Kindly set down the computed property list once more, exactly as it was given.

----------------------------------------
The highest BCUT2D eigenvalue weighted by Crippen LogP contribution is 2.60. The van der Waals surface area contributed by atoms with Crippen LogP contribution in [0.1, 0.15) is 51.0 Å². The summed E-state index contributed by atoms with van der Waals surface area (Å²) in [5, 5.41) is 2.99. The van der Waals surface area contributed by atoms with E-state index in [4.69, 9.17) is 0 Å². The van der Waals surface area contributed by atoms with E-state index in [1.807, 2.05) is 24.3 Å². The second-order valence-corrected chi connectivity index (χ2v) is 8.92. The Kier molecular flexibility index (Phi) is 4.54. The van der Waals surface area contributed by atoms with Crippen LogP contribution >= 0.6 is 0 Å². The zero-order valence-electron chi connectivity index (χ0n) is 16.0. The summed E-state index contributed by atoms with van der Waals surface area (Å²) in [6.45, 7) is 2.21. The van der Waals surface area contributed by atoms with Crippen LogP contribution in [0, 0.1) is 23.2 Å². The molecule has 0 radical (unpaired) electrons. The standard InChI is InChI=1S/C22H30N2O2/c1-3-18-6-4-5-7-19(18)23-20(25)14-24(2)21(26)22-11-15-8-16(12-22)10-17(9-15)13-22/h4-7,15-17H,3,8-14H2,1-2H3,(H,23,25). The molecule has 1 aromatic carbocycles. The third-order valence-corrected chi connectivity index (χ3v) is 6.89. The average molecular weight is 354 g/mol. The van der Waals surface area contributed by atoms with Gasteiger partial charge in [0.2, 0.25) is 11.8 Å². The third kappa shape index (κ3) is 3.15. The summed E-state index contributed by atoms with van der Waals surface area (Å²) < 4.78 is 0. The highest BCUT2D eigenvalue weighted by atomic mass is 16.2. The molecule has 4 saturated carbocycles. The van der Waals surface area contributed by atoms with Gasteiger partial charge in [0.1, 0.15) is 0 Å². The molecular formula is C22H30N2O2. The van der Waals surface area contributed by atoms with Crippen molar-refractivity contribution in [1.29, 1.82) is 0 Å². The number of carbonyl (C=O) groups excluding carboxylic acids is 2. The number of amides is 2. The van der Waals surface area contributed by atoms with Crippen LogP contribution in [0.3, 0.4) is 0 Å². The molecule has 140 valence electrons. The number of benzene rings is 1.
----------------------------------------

The highest BCUT2D eigenvalue weighted by Crippen LogP contribution is 2.60. The van der Waals surface area contributed by atoms with Crippen LogP contribution in [0.1, 0.15) is 51.0 Å². The summed E-state index contributed by atoms with van der Waals surface area (Å²) in [5, 5.41) is 2.99. The van der Waals surface area contributed by atoms with E-state index in [4.69, 9.17) is 0 Å². The van der Waals surface area contributed by atoms with E-state index in [1.807, 2.05) is 24.3 Å². The second-order valence-corrected chi connectivity index (χ2v) is 8.92. The Kier molecular flexibility index (Phi) is 4.54. The van der Waals surface area contributed by atoms with Crippen LogP contribution >= 0.6 is 0 Å². The zero-order valence-electron chi connectivity index (χ0n) is 16.0. The summed E-state index contributed by atoms with van der Waals surface area (Å²) in [6.45, 7) is 2.21. The van der Waals surface area contributed by atoms with Crippen LogP contribution in [0, 0.1) is 23.2 Å². The molecule has 0 radical (unpaired) electrons. The standard InChI is InChI=1S/C22H30N2O2/c1-3-18-6-4-5-7-19(18)23-20(25)14-24(2)21(26)22-11-15-8-16(12-22)10-17(9-15)13-22/h4-7,15-17H,3,8-14H2,1-2H3,(H,23,25). The molecule has 1 aromatic carbocycles. The third-order valence-corrected chi connectivity index (χ3v) is 6.89. The average molecular weight is 354 g/mol. The van der Waals surface area contributed by atoms with Gasteiger partial charge in [0.2, 0.25) is 11.8 Å². The third kappa shape index (κ3) is 3.15. The summed E-state index contributed by atoms with van der Waals surface area (Å²) < 4.78 is 0. The highest BCUT2D eigenvalue weighted by atomic mass is 16.2. The molecule has 4 saturated carbocycles. The van der Waals surface area contributed by atoms with Gasteiger partial charge in [0.1, 0.15) is 0 Å². The molecular formula is C22H30N2O2. The van der Waals surface area contributed by atoms with Crippen molar-refractivity contribution in [1.29, 1.82) is 0 Å². The number of carbonyl (C=O) groups excluding carboxylic acids is 2. The number of amides is 2. The van der Waals surface area contributed by atoms with Crippen LogP contribution in [0.3, 0.4) is 0 Å². The molecule has 140 valence electrons. The number of benzene rings is 1.